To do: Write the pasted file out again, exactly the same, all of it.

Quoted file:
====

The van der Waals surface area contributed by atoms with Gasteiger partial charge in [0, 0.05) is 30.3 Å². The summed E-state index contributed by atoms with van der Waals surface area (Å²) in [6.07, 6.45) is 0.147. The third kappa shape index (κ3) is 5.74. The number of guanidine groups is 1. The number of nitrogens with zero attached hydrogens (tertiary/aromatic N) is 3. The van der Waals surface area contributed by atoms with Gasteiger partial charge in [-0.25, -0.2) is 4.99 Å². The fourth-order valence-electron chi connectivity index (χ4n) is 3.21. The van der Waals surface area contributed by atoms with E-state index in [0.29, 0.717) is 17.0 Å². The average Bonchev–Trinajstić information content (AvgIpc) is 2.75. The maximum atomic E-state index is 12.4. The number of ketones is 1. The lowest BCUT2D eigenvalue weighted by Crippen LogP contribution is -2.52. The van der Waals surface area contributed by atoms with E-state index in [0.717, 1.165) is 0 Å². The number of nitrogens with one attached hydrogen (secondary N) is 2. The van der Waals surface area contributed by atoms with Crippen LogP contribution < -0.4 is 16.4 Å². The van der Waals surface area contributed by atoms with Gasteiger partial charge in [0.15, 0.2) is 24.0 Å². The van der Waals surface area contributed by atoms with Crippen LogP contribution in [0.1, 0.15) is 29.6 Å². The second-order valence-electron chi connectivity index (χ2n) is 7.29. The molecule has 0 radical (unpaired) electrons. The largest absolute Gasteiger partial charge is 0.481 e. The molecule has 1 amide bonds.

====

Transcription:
The van der Waals surface area contributed by atoms with Gasteiger partial charge in [0, 0.05) is 30.3 Å². The summed E-state index contributed by atoms with van der Waals surface area (Å²) in [6.07, 6.45) is 0.147. The third kappa shape index (κ3) is 5.74. The number of guanidine groups is 1. The number of nitrogens with zero attached hydrogens (tertiary/aromatic N) is 3. The van der Waals surface area contributed by atoms with Gasteiger partial charge in [-0.25, -0.2) is 4.99 Å². The fourth-order valence-electron chi connectivity index (χ4n) is 3.21. The van der Waals surface area contributed by atoms with E-state index in [0.29, 0.717) is 17.0 Å². The average Bonchev–Trinajstić information content (AvgIpc) is 2.75. The maximum atomic E-state index is 12.4. The number of ketones is 1. The lowest BCUT2D eigenvalue weighted by Crippen LogP contribution is -2.52. The van der Waals surface area contributed by atoms with E-state index in [0.717, 1.165) is 0 Å². The number of nitrogens with one attached hydrogen (secondary N) is 2. The van der Waals surface area contributed by atoms with Crippen LogP contribution < -0.4 is 16.4 Å². The van der Waals surface area contributed by atoms with Gasteiger partial charge in [0.15, 0.2) is 24.0 Å². The van der Waals surface area contributed by atoms with Crippen LogP contribution in [0.1, 0.15) is 29.6 Å². The second-order valence-electron chi connectivity index (χ2n) is 7.29. The molecule has 0 radical (unpaired) electrons. The largest absolute Gasteiger partial charge is 0.481 e. The molecule has 1 amide bonds.